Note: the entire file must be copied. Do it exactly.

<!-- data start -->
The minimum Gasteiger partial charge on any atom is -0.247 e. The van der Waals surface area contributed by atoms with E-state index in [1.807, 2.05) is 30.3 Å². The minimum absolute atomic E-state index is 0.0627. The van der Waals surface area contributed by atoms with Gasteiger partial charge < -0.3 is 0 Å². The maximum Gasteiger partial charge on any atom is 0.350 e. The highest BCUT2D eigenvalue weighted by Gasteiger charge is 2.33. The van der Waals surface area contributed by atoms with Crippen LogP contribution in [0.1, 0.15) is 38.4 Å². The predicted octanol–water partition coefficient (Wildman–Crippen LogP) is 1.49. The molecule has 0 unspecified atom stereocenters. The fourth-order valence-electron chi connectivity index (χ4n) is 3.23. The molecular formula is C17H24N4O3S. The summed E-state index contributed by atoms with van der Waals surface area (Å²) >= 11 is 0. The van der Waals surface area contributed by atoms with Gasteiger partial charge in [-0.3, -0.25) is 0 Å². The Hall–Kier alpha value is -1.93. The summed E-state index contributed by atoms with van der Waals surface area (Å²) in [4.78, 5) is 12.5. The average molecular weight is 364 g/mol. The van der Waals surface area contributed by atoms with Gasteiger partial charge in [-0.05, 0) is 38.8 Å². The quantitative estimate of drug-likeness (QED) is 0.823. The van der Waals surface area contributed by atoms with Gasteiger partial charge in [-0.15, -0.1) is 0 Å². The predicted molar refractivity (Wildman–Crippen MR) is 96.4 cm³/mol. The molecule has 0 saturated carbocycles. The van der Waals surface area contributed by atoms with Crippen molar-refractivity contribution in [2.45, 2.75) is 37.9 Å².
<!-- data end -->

The minimum Gasteiger partial charge on any atom is -0.247 e. The van der Waals surface area contributed by atoms with E-state index in [1.807, 2.05) is 30.3 Å². The minimum absolute atomic E-state index is 0.0627. The van der Waals surface area contributed by atoms with Gasteiger partial charge < -0.3 is 0 Å². The maximum Gasteiger partial charge on any atom is 0.350 e. The highest BCUT2D eigenvalue weighted by Gasteiger charge is 2.33. The van der Waals surface area contributed by atoms with Crippen LogP contribution in [0.1, 0.15) is 38.4 Å². The predicted octanol–water partition coefficient (Wildman–Crippen LogP) is 1.49. The molecule has 0 unspecified atom stereocenters. The fourth-order valence-electron chi connectivity index (χ4n) is 3.23. The molecular formula is C17H24N4O3S. The summed E-state index contributed by atoms with van der Waals surface area (Å²) >= 11 is 0. The van der Waals surface area contributed by atoms with Gasteiger partial charge in [-0.3, -0.25) is 0 Å². The Hall–Kier alpha value is -1.93. The summed E-state index contributed by atoms with van der Waals surface area (Å²) in [4.78, 5) is 12.5. The average molecular weight is 364 g/mol. The van der Waals surface area contributed by atoms with Gasteiger partial charge in [-0.05, 0) is 38.8 Å². The quantitative estimate of drug-likeness (QED) is 0.823. The van der Waals surface area contributed by atoms with Gasteiger partial charge in [-0.15, -0.1) is 0 Å². The predicted molar refractivity (Wildman–Crippen MR) is 96.4 cm³/mol. The molecule has 0 saturated carbocycles. The van der Waals surface area contributed by atoms with Crippen molar-refractivity contribution in [2.45, 2.75) is 37.9 Å².